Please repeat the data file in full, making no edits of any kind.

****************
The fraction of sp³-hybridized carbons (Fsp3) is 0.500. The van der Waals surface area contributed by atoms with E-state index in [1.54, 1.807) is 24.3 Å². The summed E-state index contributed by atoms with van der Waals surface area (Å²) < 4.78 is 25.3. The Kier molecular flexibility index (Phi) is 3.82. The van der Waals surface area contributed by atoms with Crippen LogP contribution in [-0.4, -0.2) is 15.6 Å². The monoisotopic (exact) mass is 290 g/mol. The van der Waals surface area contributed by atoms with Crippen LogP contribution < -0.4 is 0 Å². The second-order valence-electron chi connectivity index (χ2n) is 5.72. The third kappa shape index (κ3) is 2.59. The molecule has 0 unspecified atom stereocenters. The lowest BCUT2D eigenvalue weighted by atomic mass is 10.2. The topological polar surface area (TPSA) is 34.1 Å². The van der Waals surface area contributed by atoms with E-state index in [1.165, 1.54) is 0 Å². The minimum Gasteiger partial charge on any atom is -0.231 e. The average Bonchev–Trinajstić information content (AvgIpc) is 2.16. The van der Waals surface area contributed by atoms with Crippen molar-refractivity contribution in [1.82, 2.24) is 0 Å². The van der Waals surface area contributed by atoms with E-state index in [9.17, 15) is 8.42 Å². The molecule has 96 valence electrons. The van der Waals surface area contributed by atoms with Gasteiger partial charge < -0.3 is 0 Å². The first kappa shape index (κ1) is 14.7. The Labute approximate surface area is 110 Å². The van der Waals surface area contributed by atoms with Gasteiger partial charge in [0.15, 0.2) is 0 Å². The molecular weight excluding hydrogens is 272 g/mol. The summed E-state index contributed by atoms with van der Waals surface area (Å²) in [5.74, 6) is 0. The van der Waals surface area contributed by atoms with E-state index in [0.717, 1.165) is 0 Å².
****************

The fraction of sp³-hybridized carbons (Fsp3) is 0.500. The van der Waals surface area contributed by atoms with E-state index in [1.54, 1.807) is 24.3 Å². The summed E-state index contributed by atoms with van der Waals surface area (Å²) < 4.78 is 25.3. The Kier molecular flexibility index (Phi) is 3.82. The van der Waals surface area contributed by atoms with Crippen LogP contribution in [-0.4, -0.2) is 15.6 Å². The monoisotopic (exact) mass is 290 g/mol. The van der Waals surface area contributed by atoms with Crippen LogP contribution < -0.4 is 0 Å². The second-order valence-electron chi connectivity index (χ2n) is 5.72. The third kappa shape index (κ3) is 2.59. The molecule has 0 unspecified atom stereocenters. The lowest BCUT2D eigenvalue weighted by atomic mass is 10.2. The topological polar surface area (TPSA) is 34.1 Å². The van der Waals surface area contributed by atoms with E-state index in [1.165, 1.54) is 0 Å². The minimum Gasteiger partial charge on any atom is -0.231 e. The average Bonchev–Trinajstić information content (AvgIpc) is 2.16. The van der Waals surface area contributed by atoms with Crippen molar-refractivity contribution in [1.82, 2.24) is 0 Å². The van der Waals surface area contributed by atoms with E-state index in [9.17, 15) is 8.42 Å². The molecule has 96 valence electrons. The van der Waals surface area contributed by atoms with Gasteiger partial charge < -0.3 is 0 Å². The first kappa shape index (κ1) is 14.7. The Labute approximate surface area is 110 Å². The van der Waals surface area contributed by atoms with Gasteiger partial charge in [0.15, 0.2) is 0 Å². The molecular weight excluding hydrogens is 272 g/mol. The summed E-state index contributed by atoms with van der Waals surface area (Å²) in [5.74, 6) is 0. The van der Waals surface area contributed by atoms with E-state index in [0.717, 1.165) is 0 Å².